The machetes are worrying me a bit. Are they for our protection or what? Protection against whom? And what was this question about death? We are heading to a cave hidden in the jungle with three unknown men armed with machetes who like to talk about death and the war in Syria. Great.
The whole thing happened spontaneously. We were sailing along the remote edge of Lake Izabal, Guatemala’s biggest lake, near the valley of river Polochic. The area is largely uninhabited. It is one of the world’s most bio diverse regions where manatees and crocodiles chill in the waters of the delta, giant anteaters, sloths, and jaguars roam the forested land, and howler monkeys, like sad demons, announce from the tops of the trees the end of each day, the most ominous heartbreaking roars. The few villages scattered on the shores of the lake are tiny Mayan Q’eqchi communities whose inhabitants live pretty much the same way as their ancestors hundreds of years ago: fishing, working their milpas harvesting beans and corn, raising chickens and pigs.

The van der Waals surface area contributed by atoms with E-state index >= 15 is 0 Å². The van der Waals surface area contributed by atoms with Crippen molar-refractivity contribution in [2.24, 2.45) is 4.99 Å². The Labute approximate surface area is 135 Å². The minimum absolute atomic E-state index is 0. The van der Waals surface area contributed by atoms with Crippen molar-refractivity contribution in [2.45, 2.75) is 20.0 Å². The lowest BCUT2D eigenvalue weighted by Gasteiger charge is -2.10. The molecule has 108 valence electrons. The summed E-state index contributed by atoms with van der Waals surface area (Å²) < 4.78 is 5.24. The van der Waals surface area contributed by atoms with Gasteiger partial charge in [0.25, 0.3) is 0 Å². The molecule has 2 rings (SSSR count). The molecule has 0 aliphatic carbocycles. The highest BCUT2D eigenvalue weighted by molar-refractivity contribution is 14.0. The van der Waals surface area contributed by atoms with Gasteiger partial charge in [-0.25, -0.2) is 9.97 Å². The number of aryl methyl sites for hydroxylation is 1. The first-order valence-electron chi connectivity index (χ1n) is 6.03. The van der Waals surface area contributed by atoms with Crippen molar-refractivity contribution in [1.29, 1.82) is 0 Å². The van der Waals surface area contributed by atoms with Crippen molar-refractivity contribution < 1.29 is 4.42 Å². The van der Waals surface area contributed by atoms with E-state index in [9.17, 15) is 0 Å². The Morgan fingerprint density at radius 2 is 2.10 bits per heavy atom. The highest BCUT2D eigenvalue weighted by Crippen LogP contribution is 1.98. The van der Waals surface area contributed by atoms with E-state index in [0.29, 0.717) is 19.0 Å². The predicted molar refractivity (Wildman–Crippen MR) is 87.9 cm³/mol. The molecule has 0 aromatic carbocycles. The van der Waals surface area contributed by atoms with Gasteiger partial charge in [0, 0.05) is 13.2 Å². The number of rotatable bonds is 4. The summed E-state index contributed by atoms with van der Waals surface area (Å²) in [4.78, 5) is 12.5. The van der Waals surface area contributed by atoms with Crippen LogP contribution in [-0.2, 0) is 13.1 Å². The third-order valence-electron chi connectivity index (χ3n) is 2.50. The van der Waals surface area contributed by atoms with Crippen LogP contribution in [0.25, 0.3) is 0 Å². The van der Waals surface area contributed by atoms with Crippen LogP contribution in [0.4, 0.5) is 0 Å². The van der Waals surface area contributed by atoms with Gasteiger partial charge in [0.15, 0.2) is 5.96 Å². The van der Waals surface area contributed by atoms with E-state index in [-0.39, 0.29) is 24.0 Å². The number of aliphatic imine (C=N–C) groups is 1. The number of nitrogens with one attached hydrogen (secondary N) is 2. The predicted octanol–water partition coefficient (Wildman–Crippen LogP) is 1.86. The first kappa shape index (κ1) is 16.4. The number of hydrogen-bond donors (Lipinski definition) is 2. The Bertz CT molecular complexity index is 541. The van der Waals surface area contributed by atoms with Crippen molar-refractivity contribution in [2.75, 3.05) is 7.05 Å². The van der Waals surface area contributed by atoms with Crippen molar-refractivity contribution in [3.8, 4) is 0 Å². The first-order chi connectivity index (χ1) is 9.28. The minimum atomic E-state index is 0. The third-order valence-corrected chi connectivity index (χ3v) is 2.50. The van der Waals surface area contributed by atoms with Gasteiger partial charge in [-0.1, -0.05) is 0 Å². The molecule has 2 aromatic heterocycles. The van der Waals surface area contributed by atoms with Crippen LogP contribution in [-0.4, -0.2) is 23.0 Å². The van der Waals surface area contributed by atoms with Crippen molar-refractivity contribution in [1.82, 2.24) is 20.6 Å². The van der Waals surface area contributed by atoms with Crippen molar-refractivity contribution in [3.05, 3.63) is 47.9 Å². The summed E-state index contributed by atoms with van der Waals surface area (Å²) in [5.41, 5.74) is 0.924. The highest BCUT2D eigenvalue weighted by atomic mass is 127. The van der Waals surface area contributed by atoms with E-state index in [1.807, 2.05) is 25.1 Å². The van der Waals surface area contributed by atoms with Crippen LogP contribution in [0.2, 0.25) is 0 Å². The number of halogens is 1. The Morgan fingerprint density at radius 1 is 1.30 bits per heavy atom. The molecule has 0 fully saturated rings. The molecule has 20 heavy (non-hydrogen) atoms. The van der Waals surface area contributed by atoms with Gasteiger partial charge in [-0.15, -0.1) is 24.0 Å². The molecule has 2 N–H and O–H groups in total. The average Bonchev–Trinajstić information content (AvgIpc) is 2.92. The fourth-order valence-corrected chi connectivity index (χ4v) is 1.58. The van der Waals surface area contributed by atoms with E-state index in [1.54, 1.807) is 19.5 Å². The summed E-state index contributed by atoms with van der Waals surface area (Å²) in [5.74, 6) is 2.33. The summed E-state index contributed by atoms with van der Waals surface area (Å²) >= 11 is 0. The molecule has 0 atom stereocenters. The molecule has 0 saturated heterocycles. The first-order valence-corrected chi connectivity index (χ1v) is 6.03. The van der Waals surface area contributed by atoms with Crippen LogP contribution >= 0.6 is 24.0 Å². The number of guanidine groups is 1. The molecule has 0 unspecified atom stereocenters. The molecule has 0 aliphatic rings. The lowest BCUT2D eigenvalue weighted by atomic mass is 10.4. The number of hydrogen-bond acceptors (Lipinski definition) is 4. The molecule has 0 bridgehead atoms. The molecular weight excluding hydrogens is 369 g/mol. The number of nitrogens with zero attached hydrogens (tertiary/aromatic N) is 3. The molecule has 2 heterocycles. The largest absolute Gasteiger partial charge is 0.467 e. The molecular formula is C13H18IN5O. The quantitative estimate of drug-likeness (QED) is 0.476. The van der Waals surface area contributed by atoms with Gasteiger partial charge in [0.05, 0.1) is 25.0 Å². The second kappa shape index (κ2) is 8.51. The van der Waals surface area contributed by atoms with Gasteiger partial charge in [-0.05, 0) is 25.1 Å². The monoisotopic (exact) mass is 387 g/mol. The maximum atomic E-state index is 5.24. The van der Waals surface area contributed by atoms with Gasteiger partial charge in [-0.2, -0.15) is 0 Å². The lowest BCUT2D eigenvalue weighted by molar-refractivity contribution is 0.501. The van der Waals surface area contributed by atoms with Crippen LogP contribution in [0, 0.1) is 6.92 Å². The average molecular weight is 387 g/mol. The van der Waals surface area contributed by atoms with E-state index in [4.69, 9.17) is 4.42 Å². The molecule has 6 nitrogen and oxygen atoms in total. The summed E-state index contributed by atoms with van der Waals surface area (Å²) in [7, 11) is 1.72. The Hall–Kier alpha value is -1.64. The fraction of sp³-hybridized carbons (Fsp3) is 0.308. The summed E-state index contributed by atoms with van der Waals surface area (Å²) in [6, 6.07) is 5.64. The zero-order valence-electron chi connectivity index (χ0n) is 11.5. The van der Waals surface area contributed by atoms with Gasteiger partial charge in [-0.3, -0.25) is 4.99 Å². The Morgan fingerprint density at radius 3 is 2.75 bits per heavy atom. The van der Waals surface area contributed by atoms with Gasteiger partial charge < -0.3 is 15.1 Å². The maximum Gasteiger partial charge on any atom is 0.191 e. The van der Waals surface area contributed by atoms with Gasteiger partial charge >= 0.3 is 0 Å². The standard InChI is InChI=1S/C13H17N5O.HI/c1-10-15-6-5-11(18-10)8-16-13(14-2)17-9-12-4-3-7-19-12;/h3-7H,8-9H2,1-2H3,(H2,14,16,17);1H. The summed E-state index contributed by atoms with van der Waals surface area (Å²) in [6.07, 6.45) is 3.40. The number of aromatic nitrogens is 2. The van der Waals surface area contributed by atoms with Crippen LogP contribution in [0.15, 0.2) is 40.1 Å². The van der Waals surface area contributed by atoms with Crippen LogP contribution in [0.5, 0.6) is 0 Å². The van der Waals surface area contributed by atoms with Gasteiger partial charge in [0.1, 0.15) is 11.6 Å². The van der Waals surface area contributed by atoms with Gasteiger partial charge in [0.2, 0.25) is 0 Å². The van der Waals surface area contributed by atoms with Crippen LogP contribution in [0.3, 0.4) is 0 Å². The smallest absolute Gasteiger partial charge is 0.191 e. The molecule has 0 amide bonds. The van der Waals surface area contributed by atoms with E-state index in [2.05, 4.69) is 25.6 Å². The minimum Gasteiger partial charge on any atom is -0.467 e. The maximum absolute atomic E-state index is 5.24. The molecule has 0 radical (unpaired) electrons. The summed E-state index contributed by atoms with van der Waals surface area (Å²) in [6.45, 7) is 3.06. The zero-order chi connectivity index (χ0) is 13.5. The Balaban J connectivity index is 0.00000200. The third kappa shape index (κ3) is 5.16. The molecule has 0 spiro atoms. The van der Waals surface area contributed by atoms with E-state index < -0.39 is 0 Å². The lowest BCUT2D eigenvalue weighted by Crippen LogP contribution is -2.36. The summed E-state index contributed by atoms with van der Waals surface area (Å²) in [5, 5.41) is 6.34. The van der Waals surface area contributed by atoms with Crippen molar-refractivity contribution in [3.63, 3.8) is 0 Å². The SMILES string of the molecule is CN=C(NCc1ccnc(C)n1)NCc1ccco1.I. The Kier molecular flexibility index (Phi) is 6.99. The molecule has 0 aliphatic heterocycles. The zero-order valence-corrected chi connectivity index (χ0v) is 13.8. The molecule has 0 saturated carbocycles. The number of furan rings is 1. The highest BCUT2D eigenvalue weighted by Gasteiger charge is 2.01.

It was getting late; we had to find a place to anchor overnight. We approached the shore where a big column of grey smoke was coming out of the forest: a village, we thought, and that’s where we stopped. From the two boats we saw a few traditional Mayan homes on the banks of the lake. Tiny, made of thin logs and roofs of dry palm leaves. Behind them, like the back of a sleeping iguana, rose the heavy humid mountains of Sierra de las Minas: white limestone covered with thick intensely green jungle.
As we drew closer we realized that the grey smoke was not coming from any of the houses; it was very dense and did not smell of firewood or tortillas. There was something else, something hidden between the village and the mountain, exhaling thick mysterious clouds into the afternoon sky. The night fell.
In the morning the entire village gathered on the shore to greet our kayak. Cacxlampon Pataxte is a small community of about thirty-forty indigenous Q’eqchi families; the majority are children. Tourists don’t stop here often, and so our visit is a huge event.
“Are there caves near-by?” I ask. Only a few speak Spanish.
„Yes, there is a cave not too far; we can take you there if you like“, says the guy with the melancholic expression.
Thus began our journey.